Chris Lenox, '18

October 26, 2016
A sports fanatic finds his place on the courts of UR

By Nasir Aziz, ’20

As the polished wood floors thrum beneath his dribbling, Christopher Lenox, ’18, weaves between three opponents and shoots the basketball with a flourish. For a fleeting moment, it hangs it the air.


The remainder of the Men’s Club Basketball team on the sidelines breaks out in loud cheers; it was a good shot. But after a few seconds, they settle down again to continue watching today’s practice. It’s Tuesday afternoon in the Weinstein Center for Recreation and Wellness, and one of the basketball courts is reserved for the next couple of hours. A usual scrimmage takes about 20 minutes, and the winning team stays on as the losing teams rotate.

The chemistry between the players is evident as the ball is passed back and forth without hesitation. Even after one of the players misses his shot, the entire team rings in a chorus of “good shot!” It is this rapport that is the team’s single, most powerful tool as they compete with a standard of excellent sportsmanship, while also creating a close-knit community of friends.

“I don’t really have a specific favorite thing about club basketball,” Lenox says. “I just enjoy coming to practice, playing against the guys a couple times a week, seeing them in class, at the dining hall, going on trips and tournaments with them – it’s a lot of fun. And it’s better than doing homework.”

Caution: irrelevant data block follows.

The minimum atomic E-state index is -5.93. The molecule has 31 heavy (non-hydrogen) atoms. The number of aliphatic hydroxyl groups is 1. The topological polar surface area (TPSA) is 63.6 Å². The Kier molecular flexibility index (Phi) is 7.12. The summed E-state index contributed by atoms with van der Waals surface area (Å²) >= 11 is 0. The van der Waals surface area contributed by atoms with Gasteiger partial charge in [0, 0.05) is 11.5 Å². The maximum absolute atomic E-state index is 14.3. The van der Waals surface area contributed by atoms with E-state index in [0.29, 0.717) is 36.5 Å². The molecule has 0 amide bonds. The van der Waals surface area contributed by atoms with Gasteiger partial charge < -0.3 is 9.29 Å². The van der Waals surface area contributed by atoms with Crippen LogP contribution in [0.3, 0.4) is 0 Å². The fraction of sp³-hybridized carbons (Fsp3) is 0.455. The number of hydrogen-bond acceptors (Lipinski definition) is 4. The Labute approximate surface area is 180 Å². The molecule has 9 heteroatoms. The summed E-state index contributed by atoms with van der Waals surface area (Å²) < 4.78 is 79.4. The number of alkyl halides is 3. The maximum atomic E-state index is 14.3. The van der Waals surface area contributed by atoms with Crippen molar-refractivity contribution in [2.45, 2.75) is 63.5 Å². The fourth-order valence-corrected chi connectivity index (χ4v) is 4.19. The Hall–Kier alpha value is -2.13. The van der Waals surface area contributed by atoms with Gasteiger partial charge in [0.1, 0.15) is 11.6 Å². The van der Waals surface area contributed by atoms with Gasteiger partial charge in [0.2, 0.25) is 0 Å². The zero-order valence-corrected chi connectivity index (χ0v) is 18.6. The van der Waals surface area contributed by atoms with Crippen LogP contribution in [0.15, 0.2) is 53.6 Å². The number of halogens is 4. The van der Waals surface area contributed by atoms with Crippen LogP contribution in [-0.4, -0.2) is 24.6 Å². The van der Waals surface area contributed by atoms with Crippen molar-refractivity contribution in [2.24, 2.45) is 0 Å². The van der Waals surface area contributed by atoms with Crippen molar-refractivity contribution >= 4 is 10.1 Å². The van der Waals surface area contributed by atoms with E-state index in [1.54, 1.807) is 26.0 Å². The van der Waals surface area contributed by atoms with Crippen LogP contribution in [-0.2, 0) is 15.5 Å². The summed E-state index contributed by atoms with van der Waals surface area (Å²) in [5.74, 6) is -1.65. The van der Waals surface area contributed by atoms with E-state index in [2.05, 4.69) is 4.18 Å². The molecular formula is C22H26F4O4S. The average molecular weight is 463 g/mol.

If it sounds like the team is a casual gathering of friends on the court, you’d be wrong — at least when it comes to Lenox. In addition to scheduled practices and training, he’s been devoting an extra 10 hours a week since he joined the team his freshman year. His passion for sports eventually brought him to the position of vice president of Men’s Club Basketball during his sophomore year, a role he still holds today. “It’s definitely a lot more than just playing on the team,” he says. “There are quizzes, meetings, learning how to manage funds, compliance policies, being a safety officer – but this opportunity for a leadership position is the most valuable thing that club sports have given me.”

When Lenox is not on the court, his head is still in the game as a student assistant for the Athletic Department. The business major helps create marketing strategies, promote events, and officiate intramurals.

“You have to find something that motivates you,” he advises. “Just work on your game, be confident, and you’ll be all right.”